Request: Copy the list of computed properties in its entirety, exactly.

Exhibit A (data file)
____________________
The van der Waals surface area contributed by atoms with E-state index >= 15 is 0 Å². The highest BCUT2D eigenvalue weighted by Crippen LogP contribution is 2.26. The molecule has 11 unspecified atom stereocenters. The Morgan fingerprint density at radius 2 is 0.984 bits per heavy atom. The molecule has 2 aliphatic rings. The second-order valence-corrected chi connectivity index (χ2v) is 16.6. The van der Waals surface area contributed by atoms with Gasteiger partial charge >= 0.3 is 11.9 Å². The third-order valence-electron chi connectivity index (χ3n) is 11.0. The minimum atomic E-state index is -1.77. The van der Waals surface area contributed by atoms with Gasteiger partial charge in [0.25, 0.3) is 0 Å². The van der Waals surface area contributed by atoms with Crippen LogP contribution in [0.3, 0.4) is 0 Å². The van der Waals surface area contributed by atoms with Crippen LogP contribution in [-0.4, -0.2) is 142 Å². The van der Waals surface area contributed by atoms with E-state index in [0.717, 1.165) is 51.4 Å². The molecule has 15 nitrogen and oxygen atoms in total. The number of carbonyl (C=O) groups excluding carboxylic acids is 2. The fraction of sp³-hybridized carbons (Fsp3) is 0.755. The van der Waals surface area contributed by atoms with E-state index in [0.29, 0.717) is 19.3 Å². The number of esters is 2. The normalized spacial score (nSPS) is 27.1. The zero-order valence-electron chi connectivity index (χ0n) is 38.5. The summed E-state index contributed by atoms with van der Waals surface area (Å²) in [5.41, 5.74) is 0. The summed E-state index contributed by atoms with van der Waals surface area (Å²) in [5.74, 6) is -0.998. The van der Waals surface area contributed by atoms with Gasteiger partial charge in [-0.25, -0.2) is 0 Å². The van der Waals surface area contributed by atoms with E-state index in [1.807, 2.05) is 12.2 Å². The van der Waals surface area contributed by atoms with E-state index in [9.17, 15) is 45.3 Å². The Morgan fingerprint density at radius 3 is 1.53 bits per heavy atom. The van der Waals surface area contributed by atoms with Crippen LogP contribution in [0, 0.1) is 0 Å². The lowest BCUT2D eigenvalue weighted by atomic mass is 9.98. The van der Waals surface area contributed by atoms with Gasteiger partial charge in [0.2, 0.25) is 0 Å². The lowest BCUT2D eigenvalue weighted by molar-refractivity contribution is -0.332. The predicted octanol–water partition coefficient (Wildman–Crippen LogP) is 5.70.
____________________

The van der Waals surface area contributed by atoms with E-state index >= 15 is 0 Å². The highest BCUT2D eigenvalue weighted by Crippen LogP contribution is 2.26. The molecule has 11 unspecified atom stereocenters. The Morgan fingerprint density at radius 2 is 0.984 bits per heavy atom. The molecule has 2 aliphatic rings. The second-order valence-corrected chi connectivity index (χ2v) is 16.6. The van der Waals surface area contributed by atoms with Gasteiger partial charge >= 0.3 is 11.9 Å². The third-order valence-electron chi connectivity index (χ3n) is 11.0. The minimum atomic E-state index is -1.77. The van der Waals surface area contributed by atoms with Gasteiger partial charge in [0.25, 0.3) is 0 Å². The van der Waals surface area contributed by atoms with Crippen LogP contribution in [0.3, 0.4) is 0 Å². The van der Waals surface area contributed by atoms with Crippen LogP contribution in [-0.4, -0.2) is 142 Å². The van der Waals surface area contributed by atoms with E-state index in [0.717, 1.165) is 51.4 Å². The molecule has 15 nitrogen and oxygen atoms in total. The number of carbonyl (C=O) groups excluding carboxylic acids is 2. The fraction of sp³-hybridized carbons (Fsp3) is 0.755. The van der Waals surface area contributed by atoms with E-state index in [0.29, 0.717) is 19.3 Å². The number of esters is 2. The normalized spacial score (nSPS) is 27.1. The zero-order valence-electron chi connectivity index (χ0n) is 38.5. The summed E-state index contributed by atoms with van der Waals surface area (Å²) in [5.41, 5.74) is 0. The summed E-state index contributed by atoms with van der Waals surface area (Å²) in [5.74, 6) is -0.998. The van der Waals surface area contributed by atoms with Gasteiger partial charge in [-0.25, -0.2) is 0 Å². The van der Waals surface area contributed by atoms with E-state index in [1.807, 2.05) is 12.2 Å². The van der Waals surface area contributed by atoms with E-state index in [9.17, 15) is 45.3 Å². The Morgan fingerprint density at radius 3 is 1.53 bits per heavy atom. The van der Waals surface area contributed by atoms with Crippen LogP contribution in [0, 0.1) is 0 Å². The lowest BCUT2D eigenvalue weighted by atomic mass is 9.98. The van der Waals surface area contributed by atoms with Gasteiger partial charge in [0.2, 0.25) is 0 Å². The lowest BCUT2D eigenvalue weighted by molar-refractivity contribution is -0.332. The predicted octanol–water partition coefficient (Wildman–Crippen LogP) is 5.70.